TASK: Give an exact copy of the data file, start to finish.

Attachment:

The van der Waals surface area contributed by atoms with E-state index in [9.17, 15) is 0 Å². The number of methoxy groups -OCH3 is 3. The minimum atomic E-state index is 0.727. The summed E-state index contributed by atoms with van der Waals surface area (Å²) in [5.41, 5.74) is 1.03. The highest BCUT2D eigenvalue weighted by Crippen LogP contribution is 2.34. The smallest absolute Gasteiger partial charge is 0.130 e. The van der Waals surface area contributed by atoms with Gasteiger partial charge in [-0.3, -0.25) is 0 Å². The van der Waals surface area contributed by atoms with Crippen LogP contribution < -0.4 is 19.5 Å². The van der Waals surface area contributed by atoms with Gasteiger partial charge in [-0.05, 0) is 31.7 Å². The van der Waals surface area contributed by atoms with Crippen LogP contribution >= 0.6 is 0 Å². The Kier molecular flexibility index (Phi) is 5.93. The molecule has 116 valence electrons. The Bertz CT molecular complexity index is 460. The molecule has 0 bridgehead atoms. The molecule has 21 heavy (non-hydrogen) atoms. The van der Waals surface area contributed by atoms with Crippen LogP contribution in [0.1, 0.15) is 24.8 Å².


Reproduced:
The van der Waals surface area contributed by atoms with E-state index in [9.17, 15) is 0 Å². The number of methoxy groups -OCH3 is 3. The minimum atomic E-state index is 0.727. The summed E-state index contributed by atoms with van der Waals surface area (Å²) in [5.41, 5.74) is 1.03. The highest BCUT2D eigenvalue weighted by Crippen LogP contribution is 2.34. The smallest absolute Gasteiger partial charge is 0.130 e. The van der Waals surface area contributed by atoms with Gasteiger partial charge in [-0.3, -0.25) is 0 Å². The van der Waals surface area contributed by atoms with Crippen LogP contribution < -0.4 is 19.5 Å². The van der Waals surface area contributed by atoms with Gasteiger partial charge in [-0.05, 0) is 31.7 Å². The van der Waals surface area contributed by atoms with Crippen LogP contribution >= 0.6 is 0 Å². The Kier molecular flexibility index (Phi) is 5.93. The molecule has 116 valence electrons. The Bertz CT molecular complexity index is 460. The molecule has 0 bridgehead atoms. The molecule has 21 heavy (non-hydrogen) atoms. The van der Waals surface area contributed by atoms with Crippen LogP contribution in [0.1, 0.15) is 24.8 Å².